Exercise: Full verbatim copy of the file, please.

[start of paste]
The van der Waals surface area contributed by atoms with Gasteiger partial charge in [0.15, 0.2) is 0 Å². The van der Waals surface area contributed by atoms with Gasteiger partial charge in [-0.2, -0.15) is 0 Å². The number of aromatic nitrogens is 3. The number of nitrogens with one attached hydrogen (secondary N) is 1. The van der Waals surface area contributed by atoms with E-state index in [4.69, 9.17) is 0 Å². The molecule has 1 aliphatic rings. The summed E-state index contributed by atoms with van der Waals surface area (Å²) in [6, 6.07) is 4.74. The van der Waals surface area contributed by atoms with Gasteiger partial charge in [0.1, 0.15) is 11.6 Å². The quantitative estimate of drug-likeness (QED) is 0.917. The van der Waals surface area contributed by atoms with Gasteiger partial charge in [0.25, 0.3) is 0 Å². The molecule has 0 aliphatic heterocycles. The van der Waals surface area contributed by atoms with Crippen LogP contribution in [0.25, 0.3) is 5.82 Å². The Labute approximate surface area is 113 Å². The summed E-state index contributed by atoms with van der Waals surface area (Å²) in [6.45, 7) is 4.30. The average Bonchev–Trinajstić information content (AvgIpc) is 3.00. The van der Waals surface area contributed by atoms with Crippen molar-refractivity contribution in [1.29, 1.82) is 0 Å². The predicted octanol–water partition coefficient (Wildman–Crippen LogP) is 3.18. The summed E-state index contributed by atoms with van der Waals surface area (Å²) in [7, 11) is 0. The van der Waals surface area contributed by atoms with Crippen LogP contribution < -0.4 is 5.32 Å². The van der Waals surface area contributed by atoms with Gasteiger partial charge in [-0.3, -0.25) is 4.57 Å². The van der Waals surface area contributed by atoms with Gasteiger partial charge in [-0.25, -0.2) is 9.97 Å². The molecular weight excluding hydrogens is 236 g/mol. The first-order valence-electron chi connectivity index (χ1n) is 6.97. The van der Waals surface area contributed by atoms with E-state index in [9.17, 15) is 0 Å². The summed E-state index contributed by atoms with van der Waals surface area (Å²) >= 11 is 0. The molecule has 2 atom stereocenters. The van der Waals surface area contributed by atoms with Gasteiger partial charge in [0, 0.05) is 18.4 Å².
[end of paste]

The van der Waals surface area contributed by atoms with Gasteiger partial charge in [0.15, 0.2) is 0 Å². The van der Waals surface area contributed by atoms with Gasteiger partial charge in [-0.2, -0.15) is 0 Å². The number of aromatic nitrogens is 3. The number of nitrogens with one attached hydrogen (secondary N) is 1. The van der Waals surface area contributed by atoms with E-state index in [4.69, 9.17) is 0 Å². The molecule has 1 aliphatic rings. The summed E-state index contributed by atoms with van der Waals surface area (Å²) in [6, 6.07) is 4.74. The van der Waals surface area contributed by atoms with Gasteiger partial charge in [0.1, 0.15) is 11.6 Å². The quantitative estimate of drug-likeness (QED) is 0.917. The van der Waals surface area contributed by atoms with Gasteiger partial charge in [0.25, 0.3) is 0 Å². The molecule has 0 aliphatic heterocycles. The van der Waals surface area contributed by atoms with Crippen LogP contribution in [0.25, 0.3) is 5.82 Å². The Labute approximate surface area is 113 Å². The summed E-state index contributed by atoms with van der Waals surface area (Å²) in [6.45, 7) is 4.30. The average Bonchev–Trinajstić information content (AvgIpc) is 3.00. The van der Waals surface area contributed by atoms with Crippen molar-refractivity contribution in [1.29, 1.82) is 0 Å². The predicted octanol–water partition coefficient (Wildman–Crippen LogP) is 3.18. The summed E-state index contributed by atoms with van der Waals surface area (Å²) in [7, 11) is 0. The van der Waals surface area contributed by atoms with Crippen LogP contribution < -0.4 is 5.32 Å². The van der Waals surface area contributed by atoms with Gasteiger partial charge in [-0.3, -0.25) is 4.57 Å². The van der Waals surface area contributed by atoms with Gasteiger partial charge in [-0.25, -0.2) is 9.97 Å². The molecular weight excluding hydrogens is 236 g/mol. The first-order valence-electron chi connectivity index (χ1n) is 6.97. The van der Waals surface area contributed by atoms with E-state index in [9.17, 15) is 0 Å². The summed E-state index contributed by atoms with van der Waals surface area (Å²) >= 11 is 0. The molecule has 2 atom stereocenters. The van der Waals surface area contributed by atoms with Gasteiger partial charge in [0, 0.05) is 18.4 Å².